Meet Tom Hill: a bike rider of all disciplines, trail runner, climber and writer

Video links:

Yorkshire Grit from Sam Needham on Vimeo.

Suilven: The Trail Runner from Eastwood Media on Vimeo.

 

Meet Tom Hill. Tom grew up in the deep and dark valleys of the pennines. His love of biking and running blossomed as he explored the post-industrial packhorse trails and footpaths near his home of Halifax, interspersed with trips to the Lake District, Scotland and Wales fuelling a passion for the wild places of the UK.

Racing has always been part of how Tom enjoys interacting with the outdoors – not just for the competition, but as a way of seeing new places. In his late 20s, he started competing in 24 hour solo mountain bike races, enjoying the challenge of seeing how hard he could push himself physically and mentally. As bikepacking racing began to develop, he took the experience he had built up from riding laps through the night and married it to what he had learnt from multi-day mountain marathon running events. It opened a new world to him in terms of the distances that he could cover by bike and the potential for longer trips.

Over time, the competition element has become less important to Tom (it’s not like he was threatening the podium on a regular basis anyway). He has instead sought adventures, experiences and the opportunity to share those with friends. This has gone hand-in-hand with a growing freelance writing career, documenting his own trips and working with others to tell their stories in media like Singletrack, Cranked, Sidetracked and Eskapee amongst others.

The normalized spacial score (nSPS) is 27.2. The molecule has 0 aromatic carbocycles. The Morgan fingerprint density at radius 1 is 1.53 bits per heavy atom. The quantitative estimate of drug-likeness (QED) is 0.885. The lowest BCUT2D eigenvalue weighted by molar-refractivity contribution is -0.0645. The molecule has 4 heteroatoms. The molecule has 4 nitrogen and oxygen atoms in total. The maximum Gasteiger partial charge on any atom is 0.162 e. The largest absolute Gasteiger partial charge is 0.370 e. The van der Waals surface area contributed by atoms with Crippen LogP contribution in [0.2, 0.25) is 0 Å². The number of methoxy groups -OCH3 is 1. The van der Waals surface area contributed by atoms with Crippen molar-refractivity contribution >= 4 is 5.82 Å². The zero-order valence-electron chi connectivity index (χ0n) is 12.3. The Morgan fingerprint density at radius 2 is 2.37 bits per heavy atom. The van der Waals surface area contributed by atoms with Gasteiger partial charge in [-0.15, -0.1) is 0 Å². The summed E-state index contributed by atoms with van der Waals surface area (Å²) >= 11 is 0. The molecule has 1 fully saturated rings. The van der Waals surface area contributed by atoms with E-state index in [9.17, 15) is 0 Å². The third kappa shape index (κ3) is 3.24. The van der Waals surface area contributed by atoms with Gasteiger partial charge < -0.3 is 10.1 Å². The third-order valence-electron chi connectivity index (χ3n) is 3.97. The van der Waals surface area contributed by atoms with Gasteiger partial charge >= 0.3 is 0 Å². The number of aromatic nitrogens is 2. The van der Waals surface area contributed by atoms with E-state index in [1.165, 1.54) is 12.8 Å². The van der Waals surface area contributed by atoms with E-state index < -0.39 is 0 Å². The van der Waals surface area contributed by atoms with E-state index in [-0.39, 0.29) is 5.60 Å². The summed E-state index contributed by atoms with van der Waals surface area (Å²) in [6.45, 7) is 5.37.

Tom Hill’s profile

Age: 39

Nationality: Yorkshireman, half Welsh, European

Location: Leeds, England

Follow Tom on komoot: https://www.komoot.com/user/340038638201

What’s your background in sports: I got my first mountain bike when I was 13, maybe? My dad bought one shortly before, and I quickly decided “I’ll have a bit of that”. We’ve always been an outdoorsy family – some of my earliest memories are hiking trips – but, mountain biking was the first sport that I felt was truly my own. I loved the thrill of speed, the technology (this was in the boom of multi-coloured anodising in the 1990s) and the sense of independence it gave me. I never even thought about racing my bike for the first decade and a half of my biking life. It was simply a tool for having fun outdoors. When I wasn’t riding, I would read and reread piles of bike magazines and guidebooks. I was desperate to absorb as much as I could about this exciting new part of my life, and recreate what I read for myself.

In my early twenties I got into climbing and trail running, loving the different experiences they brought and alternative ways to spend time outside and enjoy the landscape that I was in. I still love the variety that brings, and the motivation it gives me.

I always enjoyed writing about my trips, and love the extra dimension it brings to my time outside. It encourages me to think and about, and appreciate, the environment that I’m in more than ever.